British people are hoarding items from grocery stores just like in the U.S., but they’re using much less cash to purchase things, and they’re not hoarding cash either, according to a report by Quartz.
Even before the government in the U.K. brought things to a halt over growing coronavirus fears, people in the country were using less cash to get by. Now, it’s even more pronounced, as ATM usage is way down and people are using less physical money as they try and stay away from potential germs.
The World Health Organization (WHO) said people should use contactless methods of payment instead of cash to avoid germs, but a spokesperson said people were misrepresenting the agency about the decision.
“WHO did NOT say banknotes would transmit COVID-19, nor have we issued any warnings or statements about this,” WHO spokeswoman Fadela Chaib said to MarketWatch in an email. “We were asked if we thought banknotes could transmit COVID-19 and we said you should wash your hands after handling money, especially if handling or eating food.”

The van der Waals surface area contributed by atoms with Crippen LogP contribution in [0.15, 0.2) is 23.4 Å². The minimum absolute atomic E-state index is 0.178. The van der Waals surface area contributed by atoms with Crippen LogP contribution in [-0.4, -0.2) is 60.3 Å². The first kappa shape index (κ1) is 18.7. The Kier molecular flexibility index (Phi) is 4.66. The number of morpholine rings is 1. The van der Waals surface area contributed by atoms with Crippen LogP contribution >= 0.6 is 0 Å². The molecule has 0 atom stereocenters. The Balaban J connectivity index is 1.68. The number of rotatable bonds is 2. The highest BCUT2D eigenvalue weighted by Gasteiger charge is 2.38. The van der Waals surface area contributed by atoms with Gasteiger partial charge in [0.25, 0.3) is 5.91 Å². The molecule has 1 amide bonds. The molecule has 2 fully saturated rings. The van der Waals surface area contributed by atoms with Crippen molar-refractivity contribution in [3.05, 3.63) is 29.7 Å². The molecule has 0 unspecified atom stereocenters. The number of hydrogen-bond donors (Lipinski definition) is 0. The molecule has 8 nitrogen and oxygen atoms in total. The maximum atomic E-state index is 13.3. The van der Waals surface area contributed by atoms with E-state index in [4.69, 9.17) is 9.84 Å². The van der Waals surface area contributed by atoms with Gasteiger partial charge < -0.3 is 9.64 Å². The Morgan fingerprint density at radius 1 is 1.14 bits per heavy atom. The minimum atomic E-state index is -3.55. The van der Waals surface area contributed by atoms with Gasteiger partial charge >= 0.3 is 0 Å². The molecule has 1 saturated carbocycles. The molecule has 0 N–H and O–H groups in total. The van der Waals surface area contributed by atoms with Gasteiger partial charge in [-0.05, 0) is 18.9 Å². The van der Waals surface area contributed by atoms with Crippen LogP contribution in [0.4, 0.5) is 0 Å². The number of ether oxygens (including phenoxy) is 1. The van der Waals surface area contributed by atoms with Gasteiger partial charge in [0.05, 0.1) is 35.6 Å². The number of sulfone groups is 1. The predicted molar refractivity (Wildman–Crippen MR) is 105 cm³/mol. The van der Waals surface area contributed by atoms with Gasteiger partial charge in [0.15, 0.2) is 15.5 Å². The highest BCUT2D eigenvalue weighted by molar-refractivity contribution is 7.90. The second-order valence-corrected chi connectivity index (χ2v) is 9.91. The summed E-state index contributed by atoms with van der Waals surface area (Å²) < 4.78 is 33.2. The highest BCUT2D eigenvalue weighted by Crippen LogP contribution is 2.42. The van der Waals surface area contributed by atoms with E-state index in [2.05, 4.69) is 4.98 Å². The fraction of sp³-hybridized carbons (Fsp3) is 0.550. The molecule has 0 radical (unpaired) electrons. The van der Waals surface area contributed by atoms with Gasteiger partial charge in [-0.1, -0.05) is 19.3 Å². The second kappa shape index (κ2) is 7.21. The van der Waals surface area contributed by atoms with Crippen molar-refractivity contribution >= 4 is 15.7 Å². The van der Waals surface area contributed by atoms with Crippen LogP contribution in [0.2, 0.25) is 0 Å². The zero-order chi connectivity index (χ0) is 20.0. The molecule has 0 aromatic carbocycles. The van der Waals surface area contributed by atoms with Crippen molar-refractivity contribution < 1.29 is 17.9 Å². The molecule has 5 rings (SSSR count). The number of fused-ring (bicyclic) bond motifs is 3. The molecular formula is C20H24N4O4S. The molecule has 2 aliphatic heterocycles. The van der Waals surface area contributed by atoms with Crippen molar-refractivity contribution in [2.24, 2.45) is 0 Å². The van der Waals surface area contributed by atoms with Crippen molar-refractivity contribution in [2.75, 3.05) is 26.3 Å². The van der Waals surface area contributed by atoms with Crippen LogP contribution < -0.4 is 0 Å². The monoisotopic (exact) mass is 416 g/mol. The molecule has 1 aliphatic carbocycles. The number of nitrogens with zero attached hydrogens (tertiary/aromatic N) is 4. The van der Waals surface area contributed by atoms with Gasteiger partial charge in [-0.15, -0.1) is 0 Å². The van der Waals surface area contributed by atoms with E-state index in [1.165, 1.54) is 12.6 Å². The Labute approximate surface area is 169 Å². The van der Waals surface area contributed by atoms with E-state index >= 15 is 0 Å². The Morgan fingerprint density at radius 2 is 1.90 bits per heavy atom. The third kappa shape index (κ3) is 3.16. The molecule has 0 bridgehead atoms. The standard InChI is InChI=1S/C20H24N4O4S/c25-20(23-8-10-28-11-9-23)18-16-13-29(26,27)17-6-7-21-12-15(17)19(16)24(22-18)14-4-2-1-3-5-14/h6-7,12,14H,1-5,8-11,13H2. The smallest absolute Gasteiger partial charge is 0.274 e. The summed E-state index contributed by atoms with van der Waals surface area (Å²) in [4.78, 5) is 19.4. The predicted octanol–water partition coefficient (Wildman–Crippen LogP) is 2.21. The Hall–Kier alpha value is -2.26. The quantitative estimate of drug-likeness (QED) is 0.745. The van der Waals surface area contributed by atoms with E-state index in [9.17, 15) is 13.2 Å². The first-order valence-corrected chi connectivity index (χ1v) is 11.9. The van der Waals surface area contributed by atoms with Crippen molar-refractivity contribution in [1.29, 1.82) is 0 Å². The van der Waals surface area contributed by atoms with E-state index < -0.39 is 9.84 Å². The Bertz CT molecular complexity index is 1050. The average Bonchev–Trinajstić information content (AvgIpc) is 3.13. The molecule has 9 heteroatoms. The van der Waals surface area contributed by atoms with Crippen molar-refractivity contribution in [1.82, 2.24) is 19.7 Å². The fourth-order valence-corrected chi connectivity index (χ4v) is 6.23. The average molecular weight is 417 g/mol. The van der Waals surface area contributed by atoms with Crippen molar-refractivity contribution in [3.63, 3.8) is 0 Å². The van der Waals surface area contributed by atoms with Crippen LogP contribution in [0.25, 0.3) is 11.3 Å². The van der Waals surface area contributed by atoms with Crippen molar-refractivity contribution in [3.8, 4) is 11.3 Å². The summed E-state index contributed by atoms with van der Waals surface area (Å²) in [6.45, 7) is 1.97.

The agency said people should treat banknotes like any other surfaces and practice good hygiene.
Central banks have also tarnished the image of paper money. The Federal Reserve has quarantined money coming in from Asia, and in China the central bank is using ultraviolet light to disinfect the money.
A couple of analysts in the industry think the shift toward contactless payments could be a lasting one, as countries like Malta, Greece, Ireland, Poland and Turkey have all raised the amount that people can spend using these types of payments. Britain is planning on raising the amount on the first of April.
Trade group UK Finance said that there “is no scientific evidence that there is an increased risk of spreading the coronavirus through the use of cash.”
Some shops have stopped accepting cash altogether over those fears, but switching to contactless payments has the potential of shutting out segments of the population, like the elderly and low-income non banked individuals.